Detail of my Cemi painting

Detail of my Cemi painting

Creating this art helped me get into my own world where I could get my body to do what it needed. The negative comments, my defense of our decision to have a home birth and thus my seeming position as the home birth “experiment,” was a burden that I had taken on and that was hindering my entry into labor.  Feeling that bets were being placed on my ability to do this made me obsess about what might happen if it did not go as planned. I had to reclaim this experience as my own and erase all the outside pressure and commentary from this process.

Here are Ivan and I showing Gabriel's belly some love.

Here are Ivan and I showing Gabriel’s belly some love.

This was nothing new for my husband and I. After 16 years together at the time of our first pregnancy and having grown into adults together, we were criticized for our “alternative” approach to everything. We grew resentful of the questions and of others projecting their own fears and doubts on us.  We had done a ton of research on pregnancy and birthing and researched the “what ifs” that folks insisted on haunting us with at this late stage.  After losing several loved ones and dealing with cancer in our family, we knew that having a quiet, peaceful, intimate home birth was the right decision.

That day in my studio, I realized that our son would be born into this same chaos. We would raise him to pursue his own truth and not give in to what everyone else says just because it’s what everyone else does.  He would be challenged in that same way.  If I had given in to the fears and doubts, I would have checked into a hospital because that’s what everyone thought should happen, not because my body was incapable of doing what it had to do. I realized that giving birth at home would be another act of “defiance” on our part. In my definition, it would be a triumph of truth, of belief in oneself against the doubts of what has been carved out as the norm—a male-dictated, medicalized, manipulated norm.  So I sat down and wrote a poem as a letter to my son in my womb.  It invited him to enter this world, in the same form his parents chose to live. I had always believed that he would not be ours solely, that he would be on loan, a soul belonging to the universe that would be entrusted in our care for this particular existence/ mission on earth. I knew that he wasn’t just a product of our love, a physical being that we had created. I knew that he was his own soul who in return chose us as his parents for this lifetime. So on April 6th, 2009, I wrote these words…..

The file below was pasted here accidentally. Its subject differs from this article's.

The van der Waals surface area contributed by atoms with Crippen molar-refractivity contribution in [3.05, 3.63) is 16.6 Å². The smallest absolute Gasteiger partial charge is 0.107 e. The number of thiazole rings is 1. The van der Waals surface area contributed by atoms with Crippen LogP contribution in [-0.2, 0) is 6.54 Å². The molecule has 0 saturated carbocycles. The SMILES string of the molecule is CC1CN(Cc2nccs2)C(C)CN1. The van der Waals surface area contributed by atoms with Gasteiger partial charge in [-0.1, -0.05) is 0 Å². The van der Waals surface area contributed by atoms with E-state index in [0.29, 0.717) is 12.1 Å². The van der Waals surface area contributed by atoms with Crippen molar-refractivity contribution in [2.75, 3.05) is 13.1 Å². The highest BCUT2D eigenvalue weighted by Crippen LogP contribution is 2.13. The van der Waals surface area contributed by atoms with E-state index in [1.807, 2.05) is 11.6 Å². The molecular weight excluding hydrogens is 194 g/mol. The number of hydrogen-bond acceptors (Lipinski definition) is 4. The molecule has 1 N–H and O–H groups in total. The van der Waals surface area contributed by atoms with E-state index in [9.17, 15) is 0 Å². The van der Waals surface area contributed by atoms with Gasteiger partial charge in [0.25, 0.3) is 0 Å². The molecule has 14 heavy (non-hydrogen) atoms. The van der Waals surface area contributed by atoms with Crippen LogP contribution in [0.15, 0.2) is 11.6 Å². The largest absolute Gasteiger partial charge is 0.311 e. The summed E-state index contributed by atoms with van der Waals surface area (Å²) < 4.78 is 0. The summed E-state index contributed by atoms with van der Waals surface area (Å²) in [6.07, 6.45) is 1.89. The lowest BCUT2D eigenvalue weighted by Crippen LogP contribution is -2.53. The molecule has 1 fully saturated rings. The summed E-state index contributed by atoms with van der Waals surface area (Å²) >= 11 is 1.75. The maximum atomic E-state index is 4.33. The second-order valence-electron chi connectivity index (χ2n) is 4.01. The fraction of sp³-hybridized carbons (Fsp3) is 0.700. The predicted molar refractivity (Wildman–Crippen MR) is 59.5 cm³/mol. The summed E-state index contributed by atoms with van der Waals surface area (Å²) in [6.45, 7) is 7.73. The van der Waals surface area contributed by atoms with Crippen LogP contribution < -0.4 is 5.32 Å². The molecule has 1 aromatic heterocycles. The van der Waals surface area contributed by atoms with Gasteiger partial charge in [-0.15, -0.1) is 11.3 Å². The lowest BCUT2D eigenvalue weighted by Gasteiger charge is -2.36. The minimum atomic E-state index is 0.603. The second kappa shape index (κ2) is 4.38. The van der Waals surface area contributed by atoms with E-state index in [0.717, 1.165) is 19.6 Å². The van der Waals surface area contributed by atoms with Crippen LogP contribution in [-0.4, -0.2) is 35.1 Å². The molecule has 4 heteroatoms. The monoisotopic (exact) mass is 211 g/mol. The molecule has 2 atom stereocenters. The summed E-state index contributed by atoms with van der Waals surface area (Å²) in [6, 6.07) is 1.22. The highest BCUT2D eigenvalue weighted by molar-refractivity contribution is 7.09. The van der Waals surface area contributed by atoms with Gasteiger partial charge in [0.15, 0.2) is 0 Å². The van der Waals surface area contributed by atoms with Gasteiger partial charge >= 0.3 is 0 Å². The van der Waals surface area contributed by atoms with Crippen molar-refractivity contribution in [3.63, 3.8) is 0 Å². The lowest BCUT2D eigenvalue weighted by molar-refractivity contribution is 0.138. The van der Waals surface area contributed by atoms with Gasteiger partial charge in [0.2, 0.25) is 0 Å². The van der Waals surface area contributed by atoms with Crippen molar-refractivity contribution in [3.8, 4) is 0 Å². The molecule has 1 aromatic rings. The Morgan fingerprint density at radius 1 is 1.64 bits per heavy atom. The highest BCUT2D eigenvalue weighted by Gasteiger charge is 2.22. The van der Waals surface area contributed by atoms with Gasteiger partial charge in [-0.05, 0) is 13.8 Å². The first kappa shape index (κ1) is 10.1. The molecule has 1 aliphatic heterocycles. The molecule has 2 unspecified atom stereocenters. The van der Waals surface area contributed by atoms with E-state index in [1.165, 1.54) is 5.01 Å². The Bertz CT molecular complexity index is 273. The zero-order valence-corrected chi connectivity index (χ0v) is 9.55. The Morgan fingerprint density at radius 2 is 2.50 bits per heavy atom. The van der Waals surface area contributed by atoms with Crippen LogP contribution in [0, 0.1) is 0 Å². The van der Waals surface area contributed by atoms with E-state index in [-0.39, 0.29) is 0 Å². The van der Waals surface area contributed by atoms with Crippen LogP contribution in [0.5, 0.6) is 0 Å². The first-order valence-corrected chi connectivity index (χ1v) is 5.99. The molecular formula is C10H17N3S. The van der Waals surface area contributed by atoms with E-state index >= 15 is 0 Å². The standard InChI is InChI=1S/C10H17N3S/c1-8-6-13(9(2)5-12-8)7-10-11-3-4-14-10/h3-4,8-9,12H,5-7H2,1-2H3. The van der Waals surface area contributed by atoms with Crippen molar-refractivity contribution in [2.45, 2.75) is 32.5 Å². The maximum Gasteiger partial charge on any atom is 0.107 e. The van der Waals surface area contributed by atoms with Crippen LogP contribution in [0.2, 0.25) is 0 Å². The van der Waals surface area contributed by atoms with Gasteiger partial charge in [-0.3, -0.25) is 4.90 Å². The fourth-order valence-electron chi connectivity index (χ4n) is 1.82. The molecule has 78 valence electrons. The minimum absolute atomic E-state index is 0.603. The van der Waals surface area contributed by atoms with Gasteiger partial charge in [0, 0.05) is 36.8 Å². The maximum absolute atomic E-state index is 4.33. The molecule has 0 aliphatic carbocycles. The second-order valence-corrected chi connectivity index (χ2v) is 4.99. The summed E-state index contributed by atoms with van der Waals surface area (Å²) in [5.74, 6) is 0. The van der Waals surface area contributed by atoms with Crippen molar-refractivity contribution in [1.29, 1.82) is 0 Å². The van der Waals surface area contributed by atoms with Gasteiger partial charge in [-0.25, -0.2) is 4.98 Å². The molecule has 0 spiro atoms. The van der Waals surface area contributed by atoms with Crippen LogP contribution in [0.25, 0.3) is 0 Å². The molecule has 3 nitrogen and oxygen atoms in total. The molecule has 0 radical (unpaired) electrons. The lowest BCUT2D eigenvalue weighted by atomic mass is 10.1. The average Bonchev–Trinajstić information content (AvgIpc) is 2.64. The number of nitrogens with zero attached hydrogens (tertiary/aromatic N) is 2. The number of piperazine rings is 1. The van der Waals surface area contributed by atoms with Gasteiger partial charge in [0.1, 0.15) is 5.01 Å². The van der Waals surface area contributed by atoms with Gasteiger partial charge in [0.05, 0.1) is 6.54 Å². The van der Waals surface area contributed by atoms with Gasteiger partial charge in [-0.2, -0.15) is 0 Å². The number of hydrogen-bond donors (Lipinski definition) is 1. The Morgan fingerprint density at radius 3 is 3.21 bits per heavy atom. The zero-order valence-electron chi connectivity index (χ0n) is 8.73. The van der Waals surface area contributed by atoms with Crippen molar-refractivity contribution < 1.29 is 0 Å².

I challenge you
to enter this world
In a way few thought possible
Through strength doubted by many.

I welcome you to come
as testament to the possibilities
of light brought and light given
when we step out of darkness.

I call upon you
in small, strong timelessness
transcendent defiance
To only comply
with the power of love.
To smash fear
Challenge conformity
And bring spiritual cleanliness and light
where it has been clouded and diminished
where we’ve been beaten to submission
Under the pretense of spiritual inferiority

Shine like the sun, son
Through my womb
Your portal to another life incarnate
In this place in such need
Of spiritual refreshing

Embark on your journey
Your mission here
Characteristic of your inopportune arrival
That fits no one’s schedule
Your refusal to be penciled
Into plans and dates convenient to others

Angelic intervention
To free us from enslavement
To liberate us from clocks
Calendars, rules, fears
And the confines of conformity

I invite you to arrive
When no one expects
To the amazement of all!

I went into labor the next day.

Explore posts in the same categories: Birth story, empowered birth, Home Birth

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4 Comments on “Birthing Gabriel: My first home birth, Part I”

  1. Ariana Says:

    Beautiful. Love the painting too.

  2. Yasmin, your birth story is so lovely. I felt all these emotions and joy and wish that every woman could. I am saving your print, framed, to give to the Atlanta Birth Center which my midwife hopes to open one day soon. I’ll have to order another print for me 🙂 May I share a link to your birth story on the Atlanta Birth Center page to inspire other women?

  3. […] 6 months pregnant with my first child. Watched my brother in the height of his cancer battle. Birthed on my sofa. Nursed everywhere. Pumped milk. Traveled to Vieques for an exhibit there. Came back in […]